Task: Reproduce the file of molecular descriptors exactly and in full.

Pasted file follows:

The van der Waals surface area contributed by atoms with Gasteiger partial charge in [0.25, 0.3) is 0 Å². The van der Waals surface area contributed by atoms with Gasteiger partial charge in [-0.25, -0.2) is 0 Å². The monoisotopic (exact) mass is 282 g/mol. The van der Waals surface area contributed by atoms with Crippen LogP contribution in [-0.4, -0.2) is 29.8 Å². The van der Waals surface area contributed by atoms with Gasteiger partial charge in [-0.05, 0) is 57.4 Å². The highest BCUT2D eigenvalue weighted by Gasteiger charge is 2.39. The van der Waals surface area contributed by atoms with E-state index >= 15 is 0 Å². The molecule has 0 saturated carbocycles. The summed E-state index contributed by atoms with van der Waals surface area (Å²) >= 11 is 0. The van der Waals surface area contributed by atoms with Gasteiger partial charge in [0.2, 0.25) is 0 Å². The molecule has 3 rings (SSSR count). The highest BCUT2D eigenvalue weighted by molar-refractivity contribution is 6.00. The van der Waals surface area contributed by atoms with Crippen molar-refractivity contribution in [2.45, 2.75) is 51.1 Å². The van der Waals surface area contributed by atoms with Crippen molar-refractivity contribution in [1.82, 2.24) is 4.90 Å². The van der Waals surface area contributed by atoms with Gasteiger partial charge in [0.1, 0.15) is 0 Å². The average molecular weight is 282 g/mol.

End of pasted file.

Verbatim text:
The van der Waals surface area contributed by atoms with Gasteiger partial charge in [0.25, 0.3) is 0 Å². The van der Waals surface area contributed by atoms with Gasteiger partial charge in [-0.25, -0.2) is 0 Å². The monoisotopic (exact) mass is 282 g/mol. The van der Waals surface area contributed by atoms with Crippen LogP contribution in [-0.4, -0.2) is 29.8 Å². The van der Waals surface area contributed by atoms with Gasteiger partial charge in [-0.05, 0) is 57.4 Å². The highest BCUT2D eigenvalue weighted by Gasteiger charge is 2.39. The van der Waals surface area contributed by atoms with E-state index >= 15 is 0 Å². The molecule has 0 saturated carbocycles. The summed E-state index contributed by atoms with van der Waals surface area (Å²) >= 11 is 0. The van der Waals surface area contributed by atoms with Gasteiger partial charge in [0.2, 0.25) is 0 Å². The molecule has 3 rings (SSSR count). The highest BCUT2D eigenvalue weighted by molar-refractivity contribution is 6.00. The van der Waals surface area contributed by atoms with Crippen molar-refractivity contribution in [2.45, 2.75) is 51.1 Å². The van der Waals surface area contributed by atoms with Crippen molar-refractivity contribution in [1.82, 2.24) is 4.90 Å². The van der Waals surface area contributed by atoms with Gasteiger partial charge in [0.1, 0.15) is 0 Å². The average molecular weight is 282 g/mol.